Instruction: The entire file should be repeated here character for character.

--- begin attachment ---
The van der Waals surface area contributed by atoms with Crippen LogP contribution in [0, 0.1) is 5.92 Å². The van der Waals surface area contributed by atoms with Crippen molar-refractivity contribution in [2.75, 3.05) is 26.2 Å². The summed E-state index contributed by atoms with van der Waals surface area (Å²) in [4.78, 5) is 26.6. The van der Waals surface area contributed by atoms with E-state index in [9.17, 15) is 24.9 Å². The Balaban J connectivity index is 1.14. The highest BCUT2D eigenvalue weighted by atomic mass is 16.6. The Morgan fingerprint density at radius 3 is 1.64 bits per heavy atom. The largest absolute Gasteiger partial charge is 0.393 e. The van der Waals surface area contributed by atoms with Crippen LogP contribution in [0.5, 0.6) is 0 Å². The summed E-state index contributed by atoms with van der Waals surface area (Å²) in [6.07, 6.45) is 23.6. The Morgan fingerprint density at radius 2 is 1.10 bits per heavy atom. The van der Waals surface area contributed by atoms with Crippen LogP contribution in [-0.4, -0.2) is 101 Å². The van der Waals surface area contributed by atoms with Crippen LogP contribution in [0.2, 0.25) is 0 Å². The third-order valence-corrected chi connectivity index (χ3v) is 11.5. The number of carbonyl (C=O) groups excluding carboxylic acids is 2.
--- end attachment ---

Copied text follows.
The van der Waals surface area contributed by atoms with Crippen LogP contribution in [0, 0.1) is 5.92 Å². The van der Waals surface area contributed by atoms with Crippen molar-refractivity contribution in [2.75, 3.05) is 26.2 Å². The summed E-state index contributed by atoms with van der Waals surface area (Å²) in [4.78, 5) is 26.6. The van der Waals surface area contributed by atoms with E-state index in [9.17, 15) is 24.9 Å². The Balaban J connectivity index is 1.14. The highest BCUT2D eigenvalue weighted by atomic mass is 16.6. The Morgan fingerprint density at radius 3 is 1.64 bits per heavy atom. The largest absolute Gasteiger partial charge is 0.393 e. The van der Waals surface area contributed by atoms with Crippen LogP contribution in [0.5, 0.6) is 0 Å². The summed E-state index contributed by atoms with van der Waals surface area (Å²) in [6.07, 6.45) is 23.6. The Morgan fingerprint density at radius 2 is 1.10 bits per heavy atom. The van der Waals surface area contributed by atoms with Crippen LogP contribution in [-0.4, -0.2) is 101 Å². The van der Waals surface area contributed by atoms with Crippen LogP contribution in [0.2, 0.25) is 0 Å². The third-order valence-corrected chi connectivity index (χ3v) is 11.5. The number of carbonyl (C=O) groups excluding carboxylic acids is 2.